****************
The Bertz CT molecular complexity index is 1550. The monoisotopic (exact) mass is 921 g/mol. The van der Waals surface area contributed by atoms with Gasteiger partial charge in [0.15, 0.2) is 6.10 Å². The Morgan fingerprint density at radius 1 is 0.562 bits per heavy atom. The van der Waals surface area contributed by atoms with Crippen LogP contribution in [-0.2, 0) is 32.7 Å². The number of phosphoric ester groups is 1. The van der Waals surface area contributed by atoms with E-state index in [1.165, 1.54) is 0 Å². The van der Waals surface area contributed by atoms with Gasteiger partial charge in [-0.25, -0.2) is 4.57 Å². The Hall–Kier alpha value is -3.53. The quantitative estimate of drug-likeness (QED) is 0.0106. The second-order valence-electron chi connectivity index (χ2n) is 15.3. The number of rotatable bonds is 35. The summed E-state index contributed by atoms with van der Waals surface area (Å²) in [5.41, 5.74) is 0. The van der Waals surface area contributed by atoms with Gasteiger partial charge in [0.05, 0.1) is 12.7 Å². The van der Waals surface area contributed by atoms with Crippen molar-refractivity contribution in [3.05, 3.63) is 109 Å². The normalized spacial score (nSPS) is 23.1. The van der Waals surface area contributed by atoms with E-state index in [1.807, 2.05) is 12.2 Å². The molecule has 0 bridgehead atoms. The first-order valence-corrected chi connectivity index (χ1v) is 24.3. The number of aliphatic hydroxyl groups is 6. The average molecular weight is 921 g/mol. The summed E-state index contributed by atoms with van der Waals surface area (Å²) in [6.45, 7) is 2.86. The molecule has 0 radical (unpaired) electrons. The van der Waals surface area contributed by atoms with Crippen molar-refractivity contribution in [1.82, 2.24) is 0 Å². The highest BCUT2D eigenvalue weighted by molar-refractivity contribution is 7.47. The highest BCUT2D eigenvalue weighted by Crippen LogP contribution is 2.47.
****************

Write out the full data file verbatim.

The Bertz CT molecular complexity index is 1550. The monoisotopic (exact) mass is 921 g/mol. The van der Waals surface area contributed by atoms with Gasteiger partial charge in [0.15, 0.2) is 6.10 Å². The Morgan fingerprint density at radius 1 is 0.562 bits per heavy atom. The van der Waals surface area contributed by atoms with Crippen LogP contribution in [-0.2, 0) is 32.7 Å². The number of phosphoric ester groups is 1. The van der Waals surface area contributed by atoms with E-state index in [1.165, 1.54) is 0 Å². The van der Waals surface area contributed by atoms with Gasteiger partial charge in [-0.25, -0.2) is 4.57 Å². The Hall–Kier alpha value is -3.53. The quantitative estimate of drug-likeness (QED) is 0.0106. The second-order valence-electron chi connectivity index (χ2n) is 15.3. The number of rotatable bonds is 35. The summed E-state index contributed by atoms with van der Waals surface area (Å²) in [5.41, 5.74) is 0. The van der Waals surface area contributed by atoms with Gasteiger partial charge in [0.05, 0.1) is 12.7 Å². The van der Waals surface area contributed by atoms with Crippen molar-refractivity contribution in [3.05, 3.63) is 109 Å². The normalized spacial score (nSPS) is 23.1. The van der Waals surface area contributed by atoms with E-state index in [1.807, 2.05) is 12.2 Å². The molecule has 0 bridgehead atoms. The first-order valence-corrected chi connectivity index (χ1v) is 24.3. The number of aliphatic hydroxyl groups is 6. The average molecular weight is 921 g/mol. The summed E-state index contributed by atoms with van der Waals surface area (Å²) in [6.45, 7) is 2.86. The molecule has 0 radical (unpaired) electrons. The van der Waals surface area contributed by atoms with Crippen molar-refractivity contribution in [1.82, 2.24) is 0 Å². The highest BCUT2D eigenvalue weighted by molar-refractivity contribution is 7.47. The highest BCUT2D eigenvalue weighted by Crippen LogP contribution is 2.47.